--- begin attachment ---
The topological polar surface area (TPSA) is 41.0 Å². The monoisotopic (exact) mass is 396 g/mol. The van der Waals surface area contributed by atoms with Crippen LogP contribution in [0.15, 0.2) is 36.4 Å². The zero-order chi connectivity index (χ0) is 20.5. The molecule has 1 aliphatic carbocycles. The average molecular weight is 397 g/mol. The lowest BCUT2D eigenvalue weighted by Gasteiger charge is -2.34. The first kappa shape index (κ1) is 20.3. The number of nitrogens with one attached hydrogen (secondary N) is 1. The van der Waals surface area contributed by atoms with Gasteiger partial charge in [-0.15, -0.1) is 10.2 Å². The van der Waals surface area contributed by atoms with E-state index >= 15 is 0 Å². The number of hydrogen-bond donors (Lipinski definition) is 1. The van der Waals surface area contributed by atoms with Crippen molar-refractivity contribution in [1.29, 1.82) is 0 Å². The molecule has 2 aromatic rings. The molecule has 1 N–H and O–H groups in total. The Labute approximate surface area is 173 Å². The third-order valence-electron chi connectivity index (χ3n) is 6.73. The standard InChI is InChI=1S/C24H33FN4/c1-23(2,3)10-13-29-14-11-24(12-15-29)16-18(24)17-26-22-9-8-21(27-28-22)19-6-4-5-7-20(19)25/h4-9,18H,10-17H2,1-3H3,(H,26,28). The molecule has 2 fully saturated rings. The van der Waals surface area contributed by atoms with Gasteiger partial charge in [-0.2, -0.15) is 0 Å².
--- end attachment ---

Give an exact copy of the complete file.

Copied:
The topological polar surface area (TPSA) is 41.0 Å². The monoisotopic (exact) mass is 396 g/mol. The van der Waals surface area contributed by atoms with Crippen LogP contribution in [0.15, 0.2) is 36.4 Å². The zero-order chi connectivity index (χ0) is 20.5. The molecule has 1 aliphatic carbocycles. The average molecular weight is 397 g/mol. The lowest BCUT2D eigenvalue weighted by Gasteiger charge is -2.34. The first kappa shape index (κ1) is 20.3. The number of nitrogens with one attached hydrogen (secondary N) is 1. The van der Waals surface area contributed by atoms with Gasteiger partial charge in [-0.15, -0.1) is 10.2 Å². The van der Waals surface area contributed by atoms with E-state index >= 15 is 0 Å². The number of hydrogen-bond donors (Lipinski definition) is 1. The van der Waals surface area contributed by atoms with Crippen molar-refractivity contribution in [1.29, 1.82) is 0 Å². The molecule has 2 aromatic rings. The molecule has 1 N–H and O–H groups in total. The Labute approximate surface area is 173 Å². The third-order valence-electron chi connectivity index (χ3n) is 6.73. The standard InChI is InChI=1S/C24H33FN4/c1-23(2,3)10-13-29-14-11-24(12-15-29)16-18(24)17-26-22-9-8-21(27-28-22)19-6-4-5-7-20(19)25/h4-9,18H,10-17H2,1-3H3,(H,26,28). The molecule has 2 fully saturated rings. The van der Waals surface area contributed by atoms with Gasteiger partial charge in [-0.2, -0.15) is 0 Å².